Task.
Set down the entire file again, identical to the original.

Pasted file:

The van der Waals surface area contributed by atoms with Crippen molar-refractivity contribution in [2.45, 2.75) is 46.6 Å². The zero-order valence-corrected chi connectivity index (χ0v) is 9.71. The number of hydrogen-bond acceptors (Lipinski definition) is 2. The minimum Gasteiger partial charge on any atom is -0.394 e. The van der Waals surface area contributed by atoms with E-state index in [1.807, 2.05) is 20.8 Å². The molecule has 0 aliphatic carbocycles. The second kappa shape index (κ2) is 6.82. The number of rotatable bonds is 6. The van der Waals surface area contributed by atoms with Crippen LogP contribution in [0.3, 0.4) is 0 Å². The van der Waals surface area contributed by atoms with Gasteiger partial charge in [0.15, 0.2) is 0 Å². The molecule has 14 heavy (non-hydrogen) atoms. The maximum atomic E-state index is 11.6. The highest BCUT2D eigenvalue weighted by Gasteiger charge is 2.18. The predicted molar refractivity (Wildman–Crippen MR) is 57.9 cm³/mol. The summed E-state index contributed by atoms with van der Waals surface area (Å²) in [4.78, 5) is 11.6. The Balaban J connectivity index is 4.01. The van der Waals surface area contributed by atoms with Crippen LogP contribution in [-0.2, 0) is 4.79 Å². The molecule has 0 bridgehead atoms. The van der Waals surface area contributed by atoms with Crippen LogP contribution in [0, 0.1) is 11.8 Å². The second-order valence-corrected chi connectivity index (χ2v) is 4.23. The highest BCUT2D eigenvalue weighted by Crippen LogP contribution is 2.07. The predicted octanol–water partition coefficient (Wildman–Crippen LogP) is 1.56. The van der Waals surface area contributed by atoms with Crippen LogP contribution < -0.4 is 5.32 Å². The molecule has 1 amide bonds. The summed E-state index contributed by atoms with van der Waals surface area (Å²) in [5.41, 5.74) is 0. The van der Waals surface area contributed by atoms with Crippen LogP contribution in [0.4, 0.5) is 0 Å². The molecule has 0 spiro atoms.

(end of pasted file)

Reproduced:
The van der Waals surface area contributed by atoms with Crippen molar-refractivity contribution in [2.45, 2.75) is 46.6 Å². The zero-order valence-corrected chi connectivity index (χ0v) is 9.71. The number of hydrogen-bond acceptors (Lipinski definition) is 2. The minimum Gasteiger partial charge on any atom is -0.394 e. The van der Waals surface area contributed by atoms with E-state index in [1.807, 2.05) is 20.8 Å². The molecule has 0 aliphatic carbocycles. The second kappa shape index (κ2) is 6.82. The number of rotatable bonds is 6. The van der Waals surface area contributed by atoms with Crippen LogP contribution in [0.3, 0.4) is 0 Å². The van der Waals surface area contributed by atoms with Gasteiger partial charge in [0.15, 0.2) is 0 Å². The molecule has 14 heavy (non-hydrogen) atoms. The maximum atomic E-state index is 11.6. The highest BCUT2D eigenvalue weighted by Gasteiger charge is 2.18. The predicted molar refractivity (Wildman–Crippen MR) is 57.9 cm³/mol. The summed E-state index contributed by atoms with van der Waals surface area (Å²) in [4.78, 5) is 11.6. The Balaban J connectivity index is 4.01. The van der Waals surface area contributed by atoms with Crippen LogP contribution in [-0.2, 0) is 4.79 Å². The molecule has 0 bridgehead atoms. The van der Waals surface area contributed by atoms with Crippen LogP contribution in [0, 0.1) is 11.8 Å². The second-order valence-corrected chi connectivity index (χ2v) is 4.23. The highest BCUT2D eigenvalue weighted by Crippen LogP contribution is 2.07. The predicted octanol–water partition coefficient (Wildman–Crippen LogP) is 1.56. The van der Waals surface area contributed by atoms with Crippen LogP contribution < -0.4 is 5.32 Å². The molecule has 1 amide bonds. The summed E-state index contributed by atoms with van der Waals surface area (Å²) in [5.41, 5.74) is 0. The van der Waals surface area contributed by atoms with Crippen LogP contribution in [0.4, 0.5) is 0 Å². The molecule has 0 spiro atoms.